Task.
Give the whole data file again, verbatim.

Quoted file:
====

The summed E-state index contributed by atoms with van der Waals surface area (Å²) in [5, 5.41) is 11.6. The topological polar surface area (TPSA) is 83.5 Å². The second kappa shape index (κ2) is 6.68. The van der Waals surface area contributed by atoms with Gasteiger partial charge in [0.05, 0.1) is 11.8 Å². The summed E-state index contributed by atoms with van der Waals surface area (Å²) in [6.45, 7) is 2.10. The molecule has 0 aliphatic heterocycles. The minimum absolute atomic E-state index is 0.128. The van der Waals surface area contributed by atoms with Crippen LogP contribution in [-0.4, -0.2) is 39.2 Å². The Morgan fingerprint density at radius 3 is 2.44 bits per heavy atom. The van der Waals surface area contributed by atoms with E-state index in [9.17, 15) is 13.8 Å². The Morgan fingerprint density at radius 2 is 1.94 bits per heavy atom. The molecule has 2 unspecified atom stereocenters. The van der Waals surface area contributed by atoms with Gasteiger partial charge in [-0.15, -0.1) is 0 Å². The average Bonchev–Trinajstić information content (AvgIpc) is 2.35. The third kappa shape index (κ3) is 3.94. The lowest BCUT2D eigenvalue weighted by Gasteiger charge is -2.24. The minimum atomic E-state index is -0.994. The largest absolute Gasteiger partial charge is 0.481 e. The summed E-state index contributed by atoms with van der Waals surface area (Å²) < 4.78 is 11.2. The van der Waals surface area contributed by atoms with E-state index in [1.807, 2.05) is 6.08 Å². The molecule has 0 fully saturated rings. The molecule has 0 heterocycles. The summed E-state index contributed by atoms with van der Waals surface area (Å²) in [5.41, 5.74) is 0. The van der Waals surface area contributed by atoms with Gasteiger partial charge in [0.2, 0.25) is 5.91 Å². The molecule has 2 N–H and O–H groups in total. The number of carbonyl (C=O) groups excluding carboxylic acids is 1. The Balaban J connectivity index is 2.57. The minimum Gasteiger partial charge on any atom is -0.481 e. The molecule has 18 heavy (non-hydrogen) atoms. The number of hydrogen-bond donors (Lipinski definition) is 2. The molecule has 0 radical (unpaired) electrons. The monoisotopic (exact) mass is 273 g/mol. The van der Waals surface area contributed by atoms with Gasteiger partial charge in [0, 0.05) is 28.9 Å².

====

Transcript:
The summed E-state index contributed by atoms with van der Waals surface area (Å²) in [5, 5.41) is 11.6. The topological polar surface area (TPSA) is 83.5 Å². The second kappa shape index (κ2) is 6.68. The van der Waals surface area contributed by atoms with Gasteiger partial charge in [0.05, 0.1) is 11.8 Å². The summed E-state index contributed by atoms with van der Waals surface area (Å²) in [6.45, 7) is 2.10. The molecule has 0 aliphatic heterocycles. The minimum absolute atomic E-state index is 0.128. The van der Waals surface area contributed by atoms with Crippen LogP contribution in [-0.4, -0.2) is 39.2 Å². The Morgan fingerprint density at radius 3 is 2.44 bits per heavy atom. The van der Waals surface area contributed by atoms with E-state index in [9.17, 15) is 13.8 Å². The Morgan fingerprint density at radius 2 is 1.94 bits per heavy atom. The molecule has 2 unspecified atom stereocenters. The van der Waals surface area contributed by atoms with Gasteiger partial charge in [-0.15, -0.1) is 0 Å². The average Bonchev–Trinajstić information content (AvgIpc) is 2.35. The third kappa shape index (κ3) is 3.94. The lowest BCUT2D eigenvalue weighted by Gasteiger charge is -2.24. The minimum atomic E-state index is -0.994. The largest absolute Gasteiger partial charge is 0.481 e. The summed E-state index contributed by atoms with van der Waals surface area (Å²) < 4.78 is 11.2. The van der Waals surface area contributed by atoms with E-state index in [1.807, 2.05) is 6.08 Å². The molecule has 0 fully saturated rings. The molecule has 0 heterocycles. The summed E-state index contributed by atoms with van der Waals surface area (Å²) in [5.41, 5.74) is 0. The van der Waals surface area contributed by atoms with Gasteiger partial charge in [0.2, 0.25) is 5.91 Å². The molecule has 2 N–H and O–H groups in total. The number of carbonyl (C=O) groups excluding carboxylic acids is 1. The Balaban J connectivity index is 2.57. The minimum Gasteiger partial charge on any atom is -0.481 e. The molecule has 18 heavy (non-hydrogen) atoms. The number of hydrogen-bond donors (Lipinski definition) is 2. The molecule has 0 radical (unpaired) electrons. The monoisotopic (exact) mass is 273 g/mol. The van der Waals surface area contributed by atoms with Gasteiger partial charge in [0, 0.05) is 28.9 Å².